Just 25 miles from the Chinese border in northeast India, Tawang is a disputed city. A brutal war took place here 50 years ago. Now, it is filled with pilgrims, tourists and memories - and troops from the Indian army.
The small city of Tawang sits 3,000 meters above sea level at the foot of the Himalayas. Here, the chants of holy Buddhist monks echo across the mountains and valleys of the region. The monks here belong to the Mahayana, one of the principle branches of Buddhism.
Tawang is quiet now, but maintains a large Indian troop presence
The Buddhist monastery in Tawang is the biggest in India, and for a long time was one of the most important spiritual centers in the world. For all that, Tawang is still a quiet, secluded city. But when war broke out 50 years ago between India and China, Tawang found itself caught in the middle due to its militarily strategic and central location.
Chinese troops occupied large portions of the Indian state of Arunachal Pradesh on October 20, 1962, and Tawang was first bombed, then rocked by mortal shells and sprayed with machine gun fire. Tawang remained under Chinese control for one month, until China declared an armistice on November 20, 1962 and withdrew from Indian territory.
Memories live on
The Tawang monastery is a symbol of India's still smoldering border conflict with China
Sanga Tsering was 25 when the war broke out. Today she can still see the day of occupation clearly before her eyes. "The city was officially overrun by the Chinese army," said the 75-year-old. "They came onto us like a flock of birds onto a rice paddy. Many soldiers lost their lives on both sides. People were scared and fled into the forests. They hid in caves and underneath large trees. I prayed to God that we would never have to live through another war."
Many of the older citizens of Tawang still remember the period of occupation. Tashi Gombu belongs to a group of citizens who personally experienced the invasion 50 years ago. "We were surrounded by Chinese army units. They were shooting at us from everywhere," he said in an interview that today is preserved in the city archives. The interview with Gombu was taken just a few days before his death in 2004. "The small Indian army unit that was stationed here fired back. Suddenly a bullet hit me in the hand and I passed out," Gombu saiid. "When I regained consciousness it was deathly still. All the soldiers from my unit were dead. But after a while I heard a noise that slowly came closer. As I wrapped myself up I saw that it was the Chinese soldiers impaling the dead Indian soldiers with their bayonets." Tashi Gombu was taken as a prisoner of war and was only released years later - severely traumatized.
A one-of-a-kind culture
The Dalai Lama brushed off Chinese protests to visit Tawang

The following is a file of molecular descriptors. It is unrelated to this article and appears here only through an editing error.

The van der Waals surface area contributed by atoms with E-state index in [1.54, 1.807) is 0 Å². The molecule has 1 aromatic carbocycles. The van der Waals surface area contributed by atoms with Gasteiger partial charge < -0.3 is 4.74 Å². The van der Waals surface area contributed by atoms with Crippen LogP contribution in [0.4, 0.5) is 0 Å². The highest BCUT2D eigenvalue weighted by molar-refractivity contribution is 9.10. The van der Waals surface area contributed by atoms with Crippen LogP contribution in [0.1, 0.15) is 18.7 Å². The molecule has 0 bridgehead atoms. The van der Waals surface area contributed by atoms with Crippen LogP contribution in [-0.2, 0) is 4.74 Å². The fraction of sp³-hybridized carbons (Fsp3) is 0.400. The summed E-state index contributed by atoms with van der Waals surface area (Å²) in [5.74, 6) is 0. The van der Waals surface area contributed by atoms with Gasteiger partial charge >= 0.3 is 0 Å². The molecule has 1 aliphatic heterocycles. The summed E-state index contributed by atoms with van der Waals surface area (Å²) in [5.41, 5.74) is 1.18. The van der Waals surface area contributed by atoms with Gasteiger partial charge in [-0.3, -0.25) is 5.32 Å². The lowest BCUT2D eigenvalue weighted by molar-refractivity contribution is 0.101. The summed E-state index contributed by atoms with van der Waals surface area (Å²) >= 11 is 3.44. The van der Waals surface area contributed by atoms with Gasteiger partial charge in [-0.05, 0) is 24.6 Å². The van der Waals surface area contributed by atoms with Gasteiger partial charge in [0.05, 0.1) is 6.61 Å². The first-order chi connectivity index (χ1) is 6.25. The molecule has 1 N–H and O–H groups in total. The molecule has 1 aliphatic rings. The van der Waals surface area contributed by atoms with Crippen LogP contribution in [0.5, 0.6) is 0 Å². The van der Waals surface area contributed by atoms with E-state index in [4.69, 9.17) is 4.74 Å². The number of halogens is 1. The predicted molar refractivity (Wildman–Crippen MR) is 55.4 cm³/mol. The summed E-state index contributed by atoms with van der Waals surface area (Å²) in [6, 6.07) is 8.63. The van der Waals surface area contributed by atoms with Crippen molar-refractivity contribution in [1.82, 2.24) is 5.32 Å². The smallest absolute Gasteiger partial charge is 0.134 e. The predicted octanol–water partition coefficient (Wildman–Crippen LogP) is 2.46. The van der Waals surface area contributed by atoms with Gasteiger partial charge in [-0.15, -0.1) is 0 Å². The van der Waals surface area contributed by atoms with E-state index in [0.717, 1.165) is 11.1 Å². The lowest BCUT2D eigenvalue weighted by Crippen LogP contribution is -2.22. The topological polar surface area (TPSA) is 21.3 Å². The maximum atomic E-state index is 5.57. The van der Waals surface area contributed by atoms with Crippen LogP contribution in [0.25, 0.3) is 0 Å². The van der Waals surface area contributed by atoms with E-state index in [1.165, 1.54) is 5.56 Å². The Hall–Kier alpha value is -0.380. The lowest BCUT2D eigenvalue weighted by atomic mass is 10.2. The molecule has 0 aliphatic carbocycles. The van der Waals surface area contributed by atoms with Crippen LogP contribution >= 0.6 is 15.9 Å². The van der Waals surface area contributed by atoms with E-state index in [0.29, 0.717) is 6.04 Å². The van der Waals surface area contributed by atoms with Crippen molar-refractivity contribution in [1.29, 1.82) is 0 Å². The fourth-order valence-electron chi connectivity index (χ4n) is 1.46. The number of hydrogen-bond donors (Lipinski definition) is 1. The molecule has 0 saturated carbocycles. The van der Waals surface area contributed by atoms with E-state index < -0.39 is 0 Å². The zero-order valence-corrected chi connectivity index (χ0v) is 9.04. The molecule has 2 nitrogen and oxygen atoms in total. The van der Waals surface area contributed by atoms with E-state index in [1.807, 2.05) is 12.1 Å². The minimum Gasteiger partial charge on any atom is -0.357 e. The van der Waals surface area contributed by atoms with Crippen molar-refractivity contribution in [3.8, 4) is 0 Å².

The citizens of Tawang are, for the most part, Monpas. The Monpa ethnic group is comprised of approximately 80,000 people on both sides of the India-China border. They are proud of their independent culture. "The people in this region are Buddhist," said Keshang Dhondup, vice director of the city's cultural ministry. "They live mostly from cattle breeding and farming and, on top of that, are known for their paper manufacturing, wood carving and carpet manufacturing."
Today, Tawang is a popular tourist destination. The Buddhist monastery was founded in 1680 and at times has sheltered up to 600 monks. In 2009, the monastery was completely renovated. During that time, the Dalai Lama came to visit. Around 30,000 people came to hear his teachings.
End of a nightmare
Thousands of Buddhist monks joined the Dalai Lama for prayers in Tawang
Superficially, the wounds from the war appear to have healed in Tawang. Only the Indian army's strong presence in the region serves as a reminder of the still-smoldering conflict. China continues to claim the land as belonging to its "south Tibet region". In all, around 180,000 Indian soldiers are stationed in the state of Arunachal Pradesh. In the 10,000-person city of Tawang, the Indian army has constructed a training academy aimed at deploying soldiers at high altitudes.
The people in Tawang have grown used to the strong military presence. People still meet each other at the weekly markets; children play light-heartedly in the street. Life in the small mountain city goes on no differently than anywhere else in India. The citizens of Tawang are proud of their Indian identity. They feel safer having the army there - or, at least according to new home owner Sonam Tsering, who, for more than 100,000 rupees, just finished building his first house for his family. "I'm very happy because the kind of Chinese invasion that happened 50 years ago will never happen again," he said. "Today many people are paying out of pocket to build their own houses. That shows that we have faith in the soldiers stationed here."